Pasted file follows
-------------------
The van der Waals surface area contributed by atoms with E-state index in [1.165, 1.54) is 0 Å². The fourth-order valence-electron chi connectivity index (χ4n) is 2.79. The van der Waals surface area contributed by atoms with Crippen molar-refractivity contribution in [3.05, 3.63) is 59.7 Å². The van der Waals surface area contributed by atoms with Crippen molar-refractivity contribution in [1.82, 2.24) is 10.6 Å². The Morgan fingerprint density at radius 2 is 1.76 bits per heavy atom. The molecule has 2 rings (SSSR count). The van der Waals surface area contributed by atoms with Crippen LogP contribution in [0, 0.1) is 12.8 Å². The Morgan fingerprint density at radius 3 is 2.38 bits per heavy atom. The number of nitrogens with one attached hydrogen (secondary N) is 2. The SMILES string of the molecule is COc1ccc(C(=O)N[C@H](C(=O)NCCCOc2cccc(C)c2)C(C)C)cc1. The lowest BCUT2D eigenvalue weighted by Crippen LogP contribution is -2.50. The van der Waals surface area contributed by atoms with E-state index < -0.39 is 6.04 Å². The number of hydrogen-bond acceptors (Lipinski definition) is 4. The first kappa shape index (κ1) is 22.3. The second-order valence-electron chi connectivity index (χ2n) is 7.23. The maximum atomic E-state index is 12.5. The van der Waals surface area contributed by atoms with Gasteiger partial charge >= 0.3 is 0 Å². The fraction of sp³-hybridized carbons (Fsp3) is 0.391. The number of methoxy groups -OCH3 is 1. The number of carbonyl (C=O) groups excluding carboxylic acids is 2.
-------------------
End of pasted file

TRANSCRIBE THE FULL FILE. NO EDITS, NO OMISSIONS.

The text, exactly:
The van der Waals surface area contributed by atoms with E-state index in [1.165, 1.54) is 0 Å². The fourth-order valence-electron chi connectivity index (χ4n) is 2.79. The van der Waals surface area contributed by atoms with Crippen molar-refractivity contribution in [3.05, 3.63) is 59.7 Å². The van der Waals surface area contributed by atoms with Crippen molar-refractivity contribution in [1.82, 2.24) is 10.6 Å². The Morgan fingerprint density at radius 2 is 1.76 bits per heavy atom. The molecule has 2 rings (SSSR count). The van der Waals surface area contributed by atoms with Crippen LogP contribution in [0, 0.1) is 12.8 Å². The Morgan fingerprint density at radius 3 is 2.38 bits per heavy atom. The number of nitrogens with one attached hydrogen (secondary N) is 2. The SMILES string of the molecule is COc1ccc(C(=O)N[C@H](C(=O)NCCCOc2cccc(C)c2)C(C)C)cc1. The lowest BCUT2D eigenvalue weighted by Crippen LogP contribution is -2.50. The van der Waals surface area contributed by atoms with E-state index < -0.39 is 6.04 Å². The number of hydrogen-bond acceptors (Lipinski definition) is 4. The first kappa shape index (κ1) is 22.3. The second-order valence-electron chi connectivity index (χ2n) is 7.23. The maximum atomic E-state index is 12.5. The van der Waals surface area contributed by atoms with Gasteiger partial charge >= 0.3 is 0 Å². The fraction of sp³-hybridized carbons (Fsp3) is 0.391. The number of methoxy groups -OCH3 is 1. The number of carbonyl (C=O) groups excluding carboxylic acids is 2.